93% of crime reports recorded accurately and within 24 hours

Chief Constable James Vaughan
Chief Constable James Vaughan

Dorset Police has been rated as “good” in a recent inspection released on 24th July by Her Majesty’s Inspectorate of Constabulary and Fire & Rescue Services (HMICFRS).

The rating comes after an independent inspection concluded that crimes in Dorset are recorded with a “high level of accuracy”. This was the first inspection since 2014.

Based on the crimes reported between 1st March and 31st August 2019, inspectors estimated that 93.3 per cent were correctly recorded.

Dorset Police was complimented for outstanding leadership, placing victims at the “heart” of crime recording, and providing processes which ensure that the victims’ side of the story is heard, believed and represented accurately in reports.

In the time since the last inspection, it was said that Dorset Police made good progress when it comes to leadership, training and performance management.

The report also stated that 96.2% of sexual offences and 100% of reported rape and slavery incidents were recorded accurately.

I am delighted with the findings and particularly pleased that our commitment to believing and supporting victims has been highlighted.

I have set a high ambition for the Force and our aim is to provide an outstanding police service across Dorset with a particular focus on services to vulnerable people. We will continue this work to improve and innovate.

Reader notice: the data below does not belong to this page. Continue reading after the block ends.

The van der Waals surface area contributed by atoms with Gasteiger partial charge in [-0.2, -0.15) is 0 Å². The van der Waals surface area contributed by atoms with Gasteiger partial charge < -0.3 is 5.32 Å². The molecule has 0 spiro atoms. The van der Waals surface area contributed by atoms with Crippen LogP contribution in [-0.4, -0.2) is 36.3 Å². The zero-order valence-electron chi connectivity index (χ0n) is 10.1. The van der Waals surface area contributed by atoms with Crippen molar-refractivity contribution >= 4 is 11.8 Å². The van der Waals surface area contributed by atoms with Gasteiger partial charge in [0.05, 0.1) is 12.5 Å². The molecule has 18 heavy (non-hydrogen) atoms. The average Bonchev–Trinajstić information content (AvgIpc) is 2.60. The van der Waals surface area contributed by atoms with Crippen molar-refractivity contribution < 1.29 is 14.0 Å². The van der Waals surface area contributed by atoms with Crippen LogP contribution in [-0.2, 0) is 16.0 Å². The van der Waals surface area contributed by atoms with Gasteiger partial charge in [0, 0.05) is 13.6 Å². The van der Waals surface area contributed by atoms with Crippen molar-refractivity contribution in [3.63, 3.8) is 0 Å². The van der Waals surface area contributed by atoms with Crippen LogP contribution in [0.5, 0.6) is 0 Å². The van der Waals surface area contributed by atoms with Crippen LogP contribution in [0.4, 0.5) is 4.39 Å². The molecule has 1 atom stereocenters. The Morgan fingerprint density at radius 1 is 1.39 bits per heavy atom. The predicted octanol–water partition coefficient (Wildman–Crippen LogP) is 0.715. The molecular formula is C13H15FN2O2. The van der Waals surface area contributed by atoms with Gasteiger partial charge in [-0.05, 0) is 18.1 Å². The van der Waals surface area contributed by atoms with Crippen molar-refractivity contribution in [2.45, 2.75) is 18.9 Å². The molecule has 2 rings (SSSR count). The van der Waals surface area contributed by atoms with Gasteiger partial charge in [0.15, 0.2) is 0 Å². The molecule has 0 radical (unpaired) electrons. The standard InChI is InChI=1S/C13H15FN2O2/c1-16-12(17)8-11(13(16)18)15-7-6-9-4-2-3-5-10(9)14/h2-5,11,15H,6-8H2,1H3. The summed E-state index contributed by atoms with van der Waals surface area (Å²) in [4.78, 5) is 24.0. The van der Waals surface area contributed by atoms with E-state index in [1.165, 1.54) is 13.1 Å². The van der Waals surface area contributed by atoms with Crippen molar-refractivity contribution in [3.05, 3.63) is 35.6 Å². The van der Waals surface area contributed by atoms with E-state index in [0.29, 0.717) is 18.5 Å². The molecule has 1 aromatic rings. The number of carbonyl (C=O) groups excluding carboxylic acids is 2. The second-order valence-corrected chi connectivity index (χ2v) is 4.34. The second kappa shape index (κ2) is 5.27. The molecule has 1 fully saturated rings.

It is pleasing that the report recognises the efforts that have gone into creating a positive culture where victims receive the support and protection they need. This is an important factor in the increased confidence among the public in coming forward to us.

James Vaughan, Chief Constable, Dorset Police

Areas where Dorset Police lacked; ie. where crimes went unreported, were due to some staff being unfamiliar with certain changes which were introduced in 2018. This includes the way that the force records malicious communications, stalking and harassment.

The Force has made good progress in improving its crime recording since our 2014 inspection. The leadership team is clearly committed to good crime recording. This has made sure that more victims receive the service they are entitled to and can access support and safeguarding where needed.

We are confident that the Force’s leadership and governance arrangements will enable it to address the remaining areas for improvement identified in this inspection.


This is excellent news, particularly as these figures come just a week after new ONS data revealed a 2.3 per cent drop in recorded crime in the county.

Victims should be reassured that their needs are, quite rightly, being put at the heart of how the Force records crime, and that they are being believed and supported.

It is particularly encouraging that such high levels of accuracy have been found in relation to crimes in which the victims are especially vulnerable, such as rape, sexual assault and modern slavery.

I welcome the inspection’s findings that strong leadership, robust governance and good quality training have contributed to these high levels of accuracy, and I will continue to work with senior officers to ensure all victims get the service they should expect.

Martyn Underhill, Police and Crime Commissioner for Dorset
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